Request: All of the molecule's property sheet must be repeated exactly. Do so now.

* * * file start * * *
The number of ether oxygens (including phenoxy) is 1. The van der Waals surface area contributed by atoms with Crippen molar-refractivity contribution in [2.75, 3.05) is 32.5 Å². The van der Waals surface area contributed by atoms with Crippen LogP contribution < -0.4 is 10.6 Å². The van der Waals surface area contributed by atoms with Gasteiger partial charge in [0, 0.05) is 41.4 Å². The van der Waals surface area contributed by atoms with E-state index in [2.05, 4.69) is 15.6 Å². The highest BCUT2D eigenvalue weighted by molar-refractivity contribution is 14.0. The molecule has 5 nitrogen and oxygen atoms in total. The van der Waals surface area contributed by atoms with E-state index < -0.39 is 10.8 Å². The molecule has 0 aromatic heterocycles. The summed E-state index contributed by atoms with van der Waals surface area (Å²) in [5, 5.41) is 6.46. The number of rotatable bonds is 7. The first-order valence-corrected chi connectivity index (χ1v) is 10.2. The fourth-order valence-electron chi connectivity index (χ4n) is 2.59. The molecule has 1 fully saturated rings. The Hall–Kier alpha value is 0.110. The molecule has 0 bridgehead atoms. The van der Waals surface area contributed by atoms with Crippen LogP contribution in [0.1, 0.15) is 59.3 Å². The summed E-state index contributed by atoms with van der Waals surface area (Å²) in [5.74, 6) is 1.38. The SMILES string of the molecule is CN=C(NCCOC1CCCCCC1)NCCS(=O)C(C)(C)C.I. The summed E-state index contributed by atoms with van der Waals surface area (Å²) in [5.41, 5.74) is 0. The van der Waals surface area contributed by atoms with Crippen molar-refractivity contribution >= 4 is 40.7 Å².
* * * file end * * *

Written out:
The number of ether oxygens (including phenoxy) is 1. The van der Waals surface area contributed by atoms with Crippen molar-refractivity contribution in [2.75, 3.05) is 32.5 Å². The van der Waals surface area contributed by atoms with Crippen LogP contribution < -0.4 is 10.6 Å². The van der Waals surface area contributed by atoms with Gasteiger partial charge in [0, 0.05) is 41.4 Å². The van der Waals surface area contributed by atoms with E-state index in [2.05, 4.69) is 15.6 Å². The highest BCUT2D eigenvalue weighted by molar-refractivity contribution is 14.0. The molecule has 5 nitrogen and oxygen atoms in total. The van der Waals surface area contributed by atoms with E-state index < -0.39 is 10.8 Å². The molecule has 0 aromatic heterocycles. The summed E-state index contributed by atoms with van der Waals surface area (Å²) in [5, 5.41) is 6.46. The number of rotatable bonds is 7. The first-order valence-corrected chi connectivity index (χ1v) is 10.2. The fourth-order valence-electron chi connectivity index (χ4n) is 2.59. The molecule has 1 fully saturated rings. The Hall–Kier alpha value is 0.110. The molecule has 0 bridgehead atoms. The van der Waals surface area contributed by atoms with Crippen LogP contribution in [0.1, 0.15) is 59.3 Å². The summed E-state index contributed by atoms with van der Waals surface area (Å²) in [5.74, 6) is 1.38. The SMILES string of the molecule is CN=C(NCCOC1CCCCCC1)NCCS(=O)C(C)(C)C.I. The summed E-state index contributed by atoms with van der Waals surface area (Å²) in [5.41, 5.74) is 0. The van der Waals surface area contributed by atoms with Crippen molar-refractivity contribution >= 4 is 40.7 Å².